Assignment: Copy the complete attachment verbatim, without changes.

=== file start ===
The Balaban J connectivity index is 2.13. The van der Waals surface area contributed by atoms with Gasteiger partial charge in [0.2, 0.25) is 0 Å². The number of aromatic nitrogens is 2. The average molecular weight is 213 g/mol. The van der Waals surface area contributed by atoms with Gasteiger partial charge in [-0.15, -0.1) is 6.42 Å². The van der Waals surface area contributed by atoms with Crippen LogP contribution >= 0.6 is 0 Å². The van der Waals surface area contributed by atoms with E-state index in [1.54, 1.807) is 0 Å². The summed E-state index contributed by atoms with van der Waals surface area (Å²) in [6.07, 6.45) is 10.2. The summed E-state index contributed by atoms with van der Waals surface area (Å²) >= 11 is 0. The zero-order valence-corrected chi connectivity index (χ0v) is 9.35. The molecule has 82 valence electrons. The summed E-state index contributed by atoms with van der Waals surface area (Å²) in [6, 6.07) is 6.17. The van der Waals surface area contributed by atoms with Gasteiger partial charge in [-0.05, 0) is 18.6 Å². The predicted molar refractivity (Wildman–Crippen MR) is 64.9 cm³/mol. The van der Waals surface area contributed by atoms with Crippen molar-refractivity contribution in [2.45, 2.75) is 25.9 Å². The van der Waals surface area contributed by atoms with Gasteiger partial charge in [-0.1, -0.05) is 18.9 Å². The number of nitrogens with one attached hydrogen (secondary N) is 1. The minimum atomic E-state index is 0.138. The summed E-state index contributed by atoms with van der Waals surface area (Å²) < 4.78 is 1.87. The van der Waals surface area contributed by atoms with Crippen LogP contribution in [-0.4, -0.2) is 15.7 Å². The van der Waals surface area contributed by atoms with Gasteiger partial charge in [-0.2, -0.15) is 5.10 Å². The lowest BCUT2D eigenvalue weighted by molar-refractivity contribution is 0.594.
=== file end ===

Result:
The Balaban J connectivity index is 2.13. The van der Waals surface area contributed by atoms with Gasteiger partial charge in [0.2, 0.25) is 0 Å². The number of aromatic nitrogens is 2. The average molecular weight is 213 g/mol. The van der Waals surface area contributed by atoms with Gasteiger partial charge in [-0.15, -0.1) is 6.42 Å². The van der Waals surface area contributed by atoms with Crippen LogP contribution >= 0.6 is 0 Å². The van der Waals surface area contributed by atoms with E-state index in [1.54, 1.807) is 0 Å². The summed E-state index contributed by atoms with van der Waals surface area (Å²) in [6.07, 6.45) is 10.2. The summed E-state index contributed by atoms with van der Waals surface area (Å²) >= 11 is 0. The zero-order valence-corrected chi connectivity index (χ0v) is 9.35. The molecule has 82 valence electrons. The summed E-state index contributed by atoms with van der Waals surface area (Å²) in [6, 6.07) is 6.17. The van der Waals surface area contributed by atoms with Gasteiger partial charge in [-0.05, 0) is 18.6 Å². The predicted molar refractivity (Wildman–Crippen MR) is 64.9 cm³/mol. The van der Waals surface area contributed by atoms with Crippen molar-refractivity contribution in [2.45, 2.75) is 25.9 Å². The van der Waals surface area contributed by atoms with Gasteiger partial charge in [-0.1, -0.05) is 18.9 Å². The number of nitrogens with one attached hydrogen (secondary N) is 1. The minimum atomic E-state index is 0.138. The summed E-state index contributed by atoms with van der Waals surface area (Å²) < 4.78 is 1.87. The van der Waals surface area contributed by atoms with Crippen LogP contribution in [-0.4, -0.2) is 15.7 Å². The van der Waals surface area contributed by atoms with Gasteiger partial charge in [-0.2, -0.15) is 5.10 Å². The lowest BCUT2D eigenvalue weighted by molar-refractivity contribution is 0.594.